by Win Bassett
In an effort to be a charitable citizen of the independent publishing community, we’d like to give a little love to our contributors, friends, and fellow members each week!
Coffee House came across A Girl Is a Half-formed Thing via the magic of Twitter. Elizabeth McCracken, who is one of that medium’s funniest and most good-spirited contributors, had tweeted about the book lacking a U.S. publisher. Chris Fischbach, our publisher, responded to her…because you listen to Elizabeth. He and I both read it and knew we had to sign it immediately. The catch was that Chris was on vacation in northern Minnesota and out of cell-phone range, so the contract was negotiated during daily furtive trips to town to steal Wi-Fi in the grocery store parking lot.
When I write something I’m proud of, I’m very full of myself immediately afterwards, and I have on occasion let that feeling get the better of me, and sent out work that wasn’t fully formed. But editors are smart—they reject that work. As I’ve gotten older, I do that sort of impulsive submissions less—both because I have a little less energy to throw at submitting, but also because I’ve come to recognize the value of polish and thought. Poems might sit several months, get a revision, and then get sent out, or, poems might sit for a year. Some poems don’t go out, of course, because I never feel they are up to snuff.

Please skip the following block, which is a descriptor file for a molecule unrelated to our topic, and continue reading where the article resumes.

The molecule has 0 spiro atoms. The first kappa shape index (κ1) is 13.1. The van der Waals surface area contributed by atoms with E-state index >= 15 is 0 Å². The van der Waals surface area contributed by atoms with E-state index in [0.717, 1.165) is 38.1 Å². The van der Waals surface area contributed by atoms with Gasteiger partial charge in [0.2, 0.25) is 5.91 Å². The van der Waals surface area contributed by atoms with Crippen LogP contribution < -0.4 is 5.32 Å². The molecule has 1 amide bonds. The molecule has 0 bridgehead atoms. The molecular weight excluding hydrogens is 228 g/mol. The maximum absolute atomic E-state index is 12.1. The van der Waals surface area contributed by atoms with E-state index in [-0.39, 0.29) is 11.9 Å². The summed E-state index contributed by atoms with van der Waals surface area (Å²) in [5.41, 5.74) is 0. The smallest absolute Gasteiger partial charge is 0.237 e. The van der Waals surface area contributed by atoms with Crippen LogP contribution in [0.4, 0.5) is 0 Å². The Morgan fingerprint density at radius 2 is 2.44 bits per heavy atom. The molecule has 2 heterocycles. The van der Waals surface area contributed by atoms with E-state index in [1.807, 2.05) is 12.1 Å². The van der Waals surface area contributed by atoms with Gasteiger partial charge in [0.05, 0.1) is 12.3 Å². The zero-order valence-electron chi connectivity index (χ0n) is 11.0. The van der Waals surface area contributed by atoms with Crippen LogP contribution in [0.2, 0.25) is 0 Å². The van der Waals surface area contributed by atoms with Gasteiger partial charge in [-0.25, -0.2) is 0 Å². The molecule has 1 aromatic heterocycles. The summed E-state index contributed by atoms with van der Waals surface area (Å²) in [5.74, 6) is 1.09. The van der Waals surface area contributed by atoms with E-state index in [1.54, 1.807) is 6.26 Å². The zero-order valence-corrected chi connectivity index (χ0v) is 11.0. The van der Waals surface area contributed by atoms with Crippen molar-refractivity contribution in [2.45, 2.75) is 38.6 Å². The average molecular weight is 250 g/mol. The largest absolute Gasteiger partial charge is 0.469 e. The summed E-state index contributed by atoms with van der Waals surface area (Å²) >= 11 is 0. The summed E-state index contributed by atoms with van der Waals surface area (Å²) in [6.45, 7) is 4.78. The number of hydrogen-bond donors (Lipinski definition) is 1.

Now when I say surreal, I mean this: imagine you’ve helped create a small literary project, and the best you hope for is that someone — anyone — finds their way to it. Now imagine how it feels when, the day you go live, that someone turns into 1,000+ readers, and suddenly your eyes are scanning what seems like an endless stream of retweets and Facebook shares and other social media boosts, all positively publicizing your first issue. A tiny corner of the internet is alive with buzz, and as you watch the numbers jump, not just in U.S. locations but all over the world, you can’t help but exclaim “holy shit” over and over, because, in all seriousness, this is not what you expected. Sure, maybe word would get around, through some kind of grapevine, that a new publication was in town, but this kind of debut? I was floored.
Fast-forward two months later, and the next wave of surreality hits: through the generous support of over 150 funders, plus donations of personal time, books, and other prizes from countless individuals, this humble little literary magazine became fully-funded for a year. On April 14th, we received just over $12,000 in donations, some of which came from people we knew, and some of which came from people completely unfamiliar to us. To say we were bowled over is an understatement. When we launched the magazine, one of our main goals was to be able to pay all of our contributors for their work. With this funding, we’re now able to do that for a full year, and in an age where money always seems tight, this outpouring of generosity has left us speechless and moved.
* The latest issue of The Kenyon Review has work from Mary Ruefle, George Saunders, Carl Phillips, and more.
* The new issue of The American Poetry Review is out!
* GRIND’r Kelly Fordon‘s short story collection, Garden for the Blind, will be published by Wayne State University Press in May 2015.
Win Bassett‘s essays have appeared in The Atlantic, The Paris Review, the Los Angeles Review of Books, and Guernica. His stories and poems have been published or are forthcoming in PANK, Image, Ruminate, and The Southern Poetry Anthology series. He’s a former assistant district attorney and serves on the PEN Prison Writing Program Fiction Committee. Follow him on Twitter @winbassett.